Betrayal is a fact of life in the spy world (or fictional spy worlds, at least). When your whole job is based around lying to people to get things, you presumably have to develop a sliding scale of morality to get the job done. But inevitable or not, betrayal is still hard to forgive. Maybe that’s why Skye thinks Coulson is so cool: he’s a spy who clings to his sense of humanity through an unshakable faith in his team, past or present. Too bad it’s going to get him killed. Again, I mean.
By now it’s obvious that Skye is meant to be our POV protagonist in this ensemble. I have mixed feelings about the choice. From a writing perspective, an outsider like Skye is ideal for allowing the more savvy agents to feed her (and the audience) exposition. Through Skye, we get to learn what being a S.H.I.E.L.D. agent means and all of the dirty little deeds it entails. But I’m not convinced Chloe Bennet has the charisma to carry such a role; she’s pretty, white, and good at her job, which qualifies her to be one-half of a romantic comedy, but it’s hard to believe Skye when she tells Ward she wants to be an agent. We know she has ulterior motives, but why do the other agents believe that a “hacktivist” like her would suddenly switch teams? Coulson just made the offer, and Skye accepted. There are some growing pains as she adapts to her role, but no ideological differences left to resolve; Skye went from uncovering secrets to keeping them. End transition.
Skye’s inconsistent characterization is symptomatic of my biggest gripe about Agents so far: the characters feel extremely generic. Every character plays a familiar action genre archetype: the hardened agent, the scientist forced out of the lab, the rebel loner forced to play with others…the only one breaking the mold is Coulson, and that’s mostly because he’s still an enigma.
This episode introduces someone much more familiar with Coulson than we are, and she’s unsettled by the changes she sees in him, literally: with her x-ray vision, Agent-turned-traitor Amador knows something about Coulson we don’t, and it startles her.
Amador is held hostage by an implanted cybernetic eye that, while providing her with backscatter x-ray vision—the nightmare technology that’s quickly working its way toward airport security—also comes with a remote kill switch and a handler watching her every move. She’s forced to steal funds to purchase a macguffin keycard, which in turn will grant her access to a macguffin Russian facility and a set of macguffin blueprints on a chalkboard. Initially, the agents don’t realize that Amador is being coerced, and think her a traitor. But Coulson, even without proof, still has faith that something more is going on, and that faith is rapidly becoming the core of his character.
Coulson and May are cleverly juxtaposed in this episode. May advocates taking Amador down without hesitation, and we get the sense that she’s dealt with similar situations before, which makes her ruthlessness pragmatic. But Coulson, who trained Amador, insists that there’s more going on, and pushes the team to investigate. Both characters have valid points: Coulson gambles the lives of his current team based on an old and probably void relationship, while May’s aggression has a note of vengeance to it, as though she simply wants to punish a traitor instead of uncovering the mystery behind Amador’s betrayal.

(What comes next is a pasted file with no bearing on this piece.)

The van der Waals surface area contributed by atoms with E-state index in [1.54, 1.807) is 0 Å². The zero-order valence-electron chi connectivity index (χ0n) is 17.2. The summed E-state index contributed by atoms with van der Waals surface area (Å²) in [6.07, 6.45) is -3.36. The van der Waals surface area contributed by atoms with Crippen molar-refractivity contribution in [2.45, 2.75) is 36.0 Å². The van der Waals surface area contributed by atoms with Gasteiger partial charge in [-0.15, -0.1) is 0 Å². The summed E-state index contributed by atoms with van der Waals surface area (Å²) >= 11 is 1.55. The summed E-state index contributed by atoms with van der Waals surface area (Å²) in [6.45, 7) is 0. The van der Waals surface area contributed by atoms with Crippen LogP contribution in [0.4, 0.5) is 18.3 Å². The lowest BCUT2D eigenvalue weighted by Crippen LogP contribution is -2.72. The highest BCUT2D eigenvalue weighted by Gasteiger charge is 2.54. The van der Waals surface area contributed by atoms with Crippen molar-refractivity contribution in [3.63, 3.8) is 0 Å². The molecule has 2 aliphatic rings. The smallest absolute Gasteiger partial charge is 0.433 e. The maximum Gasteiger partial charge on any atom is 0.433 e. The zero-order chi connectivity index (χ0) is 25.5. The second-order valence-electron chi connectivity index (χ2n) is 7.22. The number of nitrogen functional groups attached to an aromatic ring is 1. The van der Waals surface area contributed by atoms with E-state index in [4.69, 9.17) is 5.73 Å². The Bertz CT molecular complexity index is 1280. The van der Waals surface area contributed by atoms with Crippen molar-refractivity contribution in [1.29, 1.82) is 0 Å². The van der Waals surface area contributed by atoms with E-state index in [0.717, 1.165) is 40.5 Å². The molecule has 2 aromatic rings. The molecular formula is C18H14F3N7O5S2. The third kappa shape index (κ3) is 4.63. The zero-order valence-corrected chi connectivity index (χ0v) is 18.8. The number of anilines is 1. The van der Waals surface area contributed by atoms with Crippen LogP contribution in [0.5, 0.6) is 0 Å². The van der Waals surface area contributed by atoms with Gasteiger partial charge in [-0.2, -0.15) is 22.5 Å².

As rough as these early episodes feel, we’re starting to get a sense of what Agents will become. Ward and Skye team up to run Amador’s infiltration for her, armed with Google Glasses that mimic the implant, while Fitz-Simmons removes and disarms Amador’s eye. The “field” and “bus” halves of the team are falling into a groove with their respective roles, mixing strengths and compensating for weaknesses, but they’re not a well-oiled machine yet. An apt metaphor for the show itself, I think.
The masterminds behind Amador’s eye remain a mystery. Could they be connected to Project: Centipede from the first episode, or could they be a different evil organization out for S.H.I.E.L.D.’s blood? I have a feeling the show will introduce a few new threads before we see any serious development, if only to see which mysteries play well with audiences, and which can be left at the wayside. Hopefully we can get some non-Skye character development in the meantime.
- The episode starts with a small army of men in red masks who garner exactly zero attention. Flash mobs have ruined creepy groups like that. Now you just expect them to show up on some idiot’s YouTube page.
- Before Amador’s name was given, I took to calling her “Nikita Fury,” which makes the loss of her eye even more ironic.
- The “night-night pistol” proves that while Fitz-Simmons can invent amazing gadgetry, they can’t invent a decent name to save their lives.
- “Has she stopped saying “bang” when she pulls the trigger?” “Mostly.
- If the company wanted their diamond shipment to be safe, why did they make it as conspicuous as humanly possible?
- Super-dissolving golf balls: perfect for smuggling diamonds.
- “Go for Short Bus.” “Next time I’ll decide what we call ourselves, okay?”
- Ward doesn’t care for the difference between boy parts and girl parts. A water bottle is a unisex bathroom on stakeouts.
- May goes rogue to take down Amador on her own to protect Coulson from another hard choice. We really need to see her leave the Bus more often.
- “I’m just glad you’re alive.” Dying really did change Coulson. Presumably, he’s become even more sentimental post-Avengers. It’s a neat angle to play on his character, the formerly-unflappable spy who now just wants to see everyone make it out of an op alive. Also, COULSON IS A ROBOT!
- Simmons gets to shine—finally—with a little impromptu surgery. Of all the characters, she’s the least developed. I want to see her as more than half of Fitz-Simmons.
- SEDUCE HIM. “…help.”
- In a show with x-ray ocular prosthetics, it feels uncanny to see a non-electric typewriter.